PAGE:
Summer is almost here so it is a good time to increase the amount fresh foods, salads in our diet. I have grown kale for many years and because of its hardiness have enjoyed it all year around. Several of my favorites, Russian Red and Scotch curly kale are great for salads. Dinosaur kale works great steamed or in stews. Don’t take my word for it, try it out.

Kale is the star of the dark-green leafy vegetables family.
It is so easy to grow that everyone should have a patch with some in their garden. If you don’t have space or time to grow some, get some at your local farmer’s market. Make sure to wash it well to remove any dirt.

Is Kale a superfood? You bet it is.

It is rich in manganese, iron, copper, calcium, vitamin C, vitamin B1, B2, B6 and E. A daily portion of kale gives you a massive 192% of your daily vitamin A needs and 89% of your daily vitamin C requirements (helps reduce free radicals, inflammatory diseases, arthritis and asthma. That’s impressive.

Kale belongs to the brassica family (cauliflower, collars greens and broccoli), known for its powerful anti cancerous and antioxidant properties. 
Wait, it is also rich in fiber so that it prevents and reduces clogging of arteries, stabilizes blood sugars (great for diabetics) and relieves constipation and diarrhea.


There are several varieties of kale available in local stores:
Curly kale: most commonly found in store, it has a thick fibrous stalk that must be removed. Use younger leaves in salads.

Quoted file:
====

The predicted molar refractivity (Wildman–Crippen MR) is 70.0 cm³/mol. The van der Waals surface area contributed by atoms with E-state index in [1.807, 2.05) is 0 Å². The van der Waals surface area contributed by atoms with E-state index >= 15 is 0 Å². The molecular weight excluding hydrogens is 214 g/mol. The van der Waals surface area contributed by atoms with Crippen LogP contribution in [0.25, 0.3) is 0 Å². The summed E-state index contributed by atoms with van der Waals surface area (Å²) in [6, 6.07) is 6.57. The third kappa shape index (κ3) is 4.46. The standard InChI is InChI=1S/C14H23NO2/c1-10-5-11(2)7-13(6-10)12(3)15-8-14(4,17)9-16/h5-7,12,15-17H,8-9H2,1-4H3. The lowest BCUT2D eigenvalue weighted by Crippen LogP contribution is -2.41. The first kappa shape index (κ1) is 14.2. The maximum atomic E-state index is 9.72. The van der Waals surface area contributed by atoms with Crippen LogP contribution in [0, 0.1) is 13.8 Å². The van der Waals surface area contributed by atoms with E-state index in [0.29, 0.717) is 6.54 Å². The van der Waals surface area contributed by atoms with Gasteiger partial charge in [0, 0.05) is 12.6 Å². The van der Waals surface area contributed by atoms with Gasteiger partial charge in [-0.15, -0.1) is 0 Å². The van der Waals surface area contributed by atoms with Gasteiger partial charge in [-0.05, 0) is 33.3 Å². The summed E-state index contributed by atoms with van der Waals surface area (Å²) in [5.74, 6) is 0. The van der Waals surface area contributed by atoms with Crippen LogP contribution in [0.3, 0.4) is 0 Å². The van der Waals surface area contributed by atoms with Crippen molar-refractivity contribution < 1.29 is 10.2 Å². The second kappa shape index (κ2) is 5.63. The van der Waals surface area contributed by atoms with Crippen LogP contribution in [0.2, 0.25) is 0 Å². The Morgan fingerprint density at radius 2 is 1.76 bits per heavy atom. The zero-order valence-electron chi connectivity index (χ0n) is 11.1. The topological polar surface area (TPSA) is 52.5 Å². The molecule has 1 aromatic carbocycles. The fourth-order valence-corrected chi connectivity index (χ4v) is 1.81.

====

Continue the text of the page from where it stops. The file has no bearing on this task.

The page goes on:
Dinosaur kale (a.k.a Lacianto): has dark blue-green leaves. Is great for making kale chips.
Red Russian kale: resemble a large oak leaf with a purple stem, the sweetest of all 4 types, best used in salads. Is the most tender of all types.
Redbor kale (deep purple) toughest, should mostly be cooked or use as an ornamental plant.

In your morning shake (Frozen banana, fruit juice, berries, protein powder…)
1) As a salad
2) Sauted
3) As chips

Harvest from the garden

As a Salad:
Because it is quite fibrous, you will need to first remove the stem (especially for dinosaur and curly kale). This can be done by simply pulling the sides of the leaf while holding the stem or you can use an herb stripper to speed up the process and save your finger nails! Like the Chef’n Kale, Chard, Collard Greens and Herb Stripper.

You will need to add some lemon juice with a little sea salt and olive oil to tenderize it. Depending on the type of kale you are using you can massage the kale to break down the fiber and tenderize it while tossing it with the lemon dressing. I definitely do not believe in harming anything in life, but a little kale bruising is as far as I would go to make it tender and tasty.

Basic salad dressing:
Juice from 1 lemon
1 Tbl olive oil
1 Tbl flax seed oil
1 Tbl nutritional yeast
Garlic powder
To add some omega 3, add some flax seed oil to the dressing

Sauteed Kale
Mince some garlic and a little olive oil.
Chop some of your favorite kale, add to the garlic.
Sprinkle with a little salt.

Kale Chips